Rotten Tomatoes: 91% (!!!)
BRAVO, Alex Garland. That was a trip. This man knows how to craft an unsettlingly thought-provoking film (also the writer of 28 Days Later & the criminally underrated Sunshine). This is how you start a directing career off with a bang.
Already a sucker for such Sci-Fi fare (see my glowing review of the also-excellent The Machine), Garland’s film blew me out of the water. I cannot over-gush. A tense, chilling, well-acted, well edited, well paced film, I thought I knew where it was going, only to be proven very, very wrong.
There is little romanticism here, folks. This is a tale of what happens when you play (cruel) God – no not a dance party.
Should I p-
YES. This movie should be paid for by any fan of the genre or anyone who likes movies that make you think. Ex Machina is science fiction only in that something like Ava does not exist – yet. What unfolds is a fascinating, realistic look at our human strive to create and the tricky tendrils of technology, both current and soon-to-be-current. Artificial Intelligence is on our horizon, heck, we have Siri and Google etc., those are just Beta versions. But the film also touches on privacy and the madness of technology -and how our seeming connectedness can serve as a blinder.
Will I need to know about technology and interweb-things to understand all their fancytalk in this movie?
Certainly not. The movie (accurately, I believe) uses some properly technological nitty-gritty terms, but for the most part discusses the very real issues of technology and our world, the looming A.I. horizon, and the line between science and playing god in cleverly broad strokes. The movie makes these issues palatable for everyone, a neat trick seeing as this is a heady area.
Could I watch it with a date?
Absolutely. If he/she is decidedly human. I recommend leaving your love-bots at home, lest they get any ideas. And I won’t spoil any tender moments of the film. That would ruin the fun.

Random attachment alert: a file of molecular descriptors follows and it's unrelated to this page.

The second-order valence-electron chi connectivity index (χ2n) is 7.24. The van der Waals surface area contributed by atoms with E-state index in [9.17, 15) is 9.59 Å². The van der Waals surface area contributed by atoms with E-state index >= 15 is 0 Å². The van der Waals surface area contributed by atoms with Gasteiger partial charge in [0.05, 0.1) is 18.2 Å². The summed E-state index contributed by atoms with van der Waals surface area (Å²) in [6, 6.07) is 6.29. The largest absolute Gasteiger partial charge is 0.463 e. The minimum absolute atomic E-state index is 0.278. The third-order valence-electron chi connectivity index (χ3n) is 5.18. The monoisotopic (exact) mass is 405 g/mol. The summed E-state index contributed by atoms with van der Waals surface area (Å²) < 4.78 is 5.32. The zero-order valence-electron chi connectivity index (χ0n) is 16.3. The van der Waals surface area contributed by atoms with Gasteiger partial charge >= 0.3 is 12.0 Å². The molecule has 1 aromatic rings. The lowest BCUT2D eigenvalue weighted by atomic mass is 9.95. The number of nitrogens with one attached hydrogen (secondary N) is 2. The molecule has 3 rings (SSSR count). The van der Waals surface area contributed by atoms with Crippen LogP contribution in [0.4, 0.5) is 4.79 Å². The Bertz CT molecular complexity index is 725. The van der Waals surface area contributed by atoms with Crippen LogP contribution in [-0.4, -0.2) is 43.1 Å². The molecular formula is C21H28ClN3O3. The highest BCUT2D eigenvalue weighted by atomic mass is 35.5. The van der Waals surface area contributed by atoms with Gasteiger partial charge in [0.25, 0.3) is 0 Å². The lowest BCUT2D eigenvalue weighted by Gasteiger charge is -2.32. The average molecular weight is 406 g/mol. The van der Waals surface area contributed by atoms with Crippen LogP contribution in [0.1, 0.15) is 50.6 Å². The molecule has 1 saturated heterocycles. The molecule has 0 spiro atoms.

What a Star (Wars) studded cast!
I could not resist. Indeed, as if we needed reminding, Oscar Isaac and Domhnall Gleeson are stupendous actors. The pair do a great job in the film, unsurprisingly, and must for a tightly contained film like this to work. Gleeson has such a likable charm (I mean, come on, Bill Weasley) and serves as a perfect soulfully intelligent counterpart to Isaac’s manic isolated genius/boss Nathan. Both men do a great job of keeping your attention, thinking they each know what is going on, and in turn letting you, the viewer believe the same…
… but Alicia Vikander steals the show. This is hardly surprising, from a distance. She is truly beautiful, Swedish, dating Michael Fassbender, and plays a freaky/gorgeous/hyper-intelligent robot. So let me be frank – she has your attention already. After seeing the movie, though, I understand why she has been blowing up in Hollywood, landing and being rumored for more and more roles (such as Tom Hank’s The Circle). Again, I wish to avoid spoilers but Vikander provides a staggeringly layered performance as Ava, the A.I. Even at the film’s close, the viewer cannot feel entirely comfortable or sure what is going on in her head. She deserves many accolades for the role, as do her male counterparts Isaacs and Gleeson, for being so captivating. The movie sucks you in, and the three actors mentioned have mostly all of the screen time.
Credit should also further be heaped on Alex Garland, who demonstrates he not only knows how to write a great story, but also direct a beautifully shot, disorienting/thought-provoking film. He has a knack for the clean (if not cold) technological world all whites and blanks and hues, contrasting that with amazing shots of the isolated mountains where Isaac’s Nathan has made his hideaway.
Are we all robots?